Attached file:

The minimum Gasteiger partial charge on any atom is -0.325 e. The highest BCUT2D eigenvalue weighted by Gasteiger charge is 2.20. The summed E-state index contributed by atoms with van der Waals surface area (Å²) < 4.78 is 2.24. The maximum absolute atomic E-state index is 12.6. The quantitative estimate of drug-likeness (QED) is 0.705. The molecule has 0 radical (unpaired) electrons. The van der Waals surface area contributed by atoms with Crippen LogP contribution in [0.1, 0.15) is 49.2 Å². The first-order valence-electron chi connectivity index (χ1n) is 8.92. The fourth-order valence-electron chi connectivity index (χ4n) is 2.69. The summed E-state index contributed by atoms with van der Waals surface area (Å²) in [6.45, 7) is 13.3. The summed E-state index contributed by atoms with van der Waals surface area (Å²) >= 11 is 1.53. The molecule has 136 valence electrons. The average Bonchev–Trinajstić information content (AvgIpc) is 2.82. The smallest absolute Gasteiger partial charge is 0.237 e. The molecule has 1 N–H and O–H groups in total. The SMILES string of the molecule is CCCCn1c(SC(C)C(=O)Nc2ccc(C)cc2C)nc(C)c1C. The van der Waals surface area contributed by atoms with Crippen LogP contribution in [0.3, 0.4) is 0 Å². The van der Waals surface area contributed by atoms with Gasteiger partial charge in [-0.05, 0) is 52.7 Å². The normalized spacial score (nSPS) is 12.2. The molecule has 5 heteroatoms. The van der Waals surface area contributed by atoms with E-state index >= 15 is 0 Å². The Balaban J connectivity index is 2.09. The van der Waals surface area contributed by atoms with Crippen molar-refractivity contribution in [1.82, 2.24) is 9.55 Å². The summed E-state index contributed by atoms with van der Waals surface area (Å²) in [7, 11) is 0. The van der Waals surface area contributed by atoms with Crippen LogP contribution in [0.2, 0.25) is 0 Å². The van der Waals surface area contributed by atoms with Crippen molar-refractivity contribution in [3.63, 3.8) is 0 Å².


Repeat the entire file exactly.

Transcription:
The minimum Gasteiger partial charge on any atom is -0.325 e. The highest BCUT2D eigenvalue weighted by Gasteiger charge is 2.20. The summed E-state index contributed by atoms with van der Waals surface area (Å²) < 4.78 is 2.24. The maximum absolute atomic E-state index is 12.6. The quantitative estimate of drug-likeness (QED) is 0.705. The molecule has 0 radical (unpaired) electrons. The van der Waals surface area contributed by atoms with Crippen LogP contribution in [0.1, 0.15) is 49.2 Å². The first-order valence-electron chi connectivity index (χ1n) is 8.92. The fourth-order valence-electron chi connectivity index (χ4n) is 2.69. The summed E-state index contributed by atoms with van der Waals surface area (Å²) in [6.45, 7) is 13.3. The summed E-state index contributed by atoms with van der Waals surface area (Å²) >= 11 is 1.53. The molecule has 136 valence electrons. The average Bonchev–Trinajstić information content (AvgIpc) is 2.82. The smallest absolute Gasteiger partial charge is 0.237 e. The molecule has 1 N–H and O–H groups in total. The SMILES string of the molecule is CCCCn1c(SC(C)C(=O)Nc2ccc(C)cc2C)nc(C)c1C. The van der Waals surface area contributed by atoms with Crippen LogP contribution in [0.3, 0.4) is 0 Å². The van der Waals surface area contributed by atoms with Gasteiger partial charge in [-0.05, 0) is 52.7 Å². The normalized spacial score (nSPS) is 12.2. The molecule has 5 heteroatoms. The van der Waals surface area contributed by atoms with E-state index >= 15 is 0 Å². The Balaban J connectivity index is 2.09. The van der Waals surface area contributed by atoms with Crippen molar-refractivity contribution in [1.82, 2.24) is 9.55 Å². The summed E-state index contributed by atoms with van der Waals surface area (Å²) in [7, 11) is 0. The van der Waals surface area contributed by atoms with Crippen LogP contribution in [0.2, 0.25) is 0 Å². The van der Waals surface area contributed by atoms with Crippen molar-refractivity contribution in [3.63, 3.8) is 0 Å².